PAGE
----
With the genetics age coming into its own, the number of people who have had their genome sequenced could soon explode. But the genetic sequencing done so far has mostly left out African people, genetics researcher Stephan Schuster says. So he led a team that sequenced the genome of five people native to southern Africa—including famed anti-apartheid activist Archbishop Desmond Tutu—and found incredible genetic diversity compared to people in other parts of the world. The findings are in the journal Nature.
The genome of the archbishop, who is 79, was particularly important for the study because he is a Bantu descended from the Tswana and Nguni people, who account for around 80% of southern Africans [The Guardian]. The other four subjects were bushmen: One, named !Gubi, had his entire genome sequenced, while the other three were partially sequenced. (The exclamation point indicates a clicking sound in that Bushman language.) !Gubi is the first person from an African minority population to be fully sequenced, and comparing him to the other three men from the region shows as much genetic separation as you’d expect to find between European and Asian peoples. Says Schuster: “This is despite the fact that they sometimes live within walking distance of one another” [Nature News].
Africa isn’t just the cradle of humanity, then; the scientists say it’s also the cradle of human genetic diversity. (For a good explanation of why this is so, see DISCOVER blogger Carl Zimmer’s post.) The researchers found that !Gubi and Tutu each have about 1 million previously unseen variations in their genome [Science News]. They differ from each other by four million single nucleotide variations, while the differences between two European people might amount to only three million.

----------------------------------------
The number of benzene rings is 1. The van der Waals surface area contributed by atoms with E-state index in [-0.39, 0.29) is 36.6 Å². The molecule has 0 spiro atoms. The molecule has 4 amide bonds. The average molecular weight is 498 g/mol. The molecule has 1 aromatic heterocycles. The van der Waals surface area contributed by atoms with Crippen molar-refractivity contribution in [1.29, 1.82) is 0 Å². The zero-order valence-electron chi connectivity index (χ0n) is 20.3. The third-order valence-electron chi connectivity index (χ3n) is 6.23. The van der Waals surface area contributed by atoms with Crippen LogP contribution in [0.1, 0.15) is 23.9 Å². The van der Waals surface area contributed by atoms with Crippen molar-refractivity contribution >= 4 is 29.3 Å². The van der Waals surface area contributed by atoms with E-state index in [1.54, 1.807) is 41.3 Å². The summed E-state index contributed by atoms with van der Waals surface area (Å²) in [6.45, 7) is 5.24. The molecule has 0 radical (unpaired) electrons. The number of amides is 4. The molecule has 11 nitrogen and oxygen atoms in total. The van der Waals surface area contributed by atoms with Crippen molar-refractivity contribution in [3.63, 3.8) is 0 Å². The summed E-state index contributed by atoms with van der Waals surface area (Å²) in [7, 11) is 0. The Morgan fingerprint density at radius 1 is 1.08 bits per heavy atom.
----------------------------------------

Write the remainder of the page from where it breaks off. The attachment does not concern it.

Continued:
This genetic diversity opens many research windows, not the least of which is how doctors and drug-makers might address African people more specifically. The continent’s rich genetic diversity means that some drugs designed to treat Europeans do not work well in Africans. And genome-wide association studies designed to trace the genetic underpinnings of disease are difficult to execute in Africa because the arrays used to detect genetic variation were designed using mostly European sequences [Nature]. For instance, the bushmen carry a genetic variant linked to a rare disease called Wolman syndrome in previous studies, but although the disease is typically considered fatal, the Africans are still healthy at 80-plus years. However, there are also downsides to the African genome: the men also don’t have a genetic variant that leads to protection against malarial infection in other populations.
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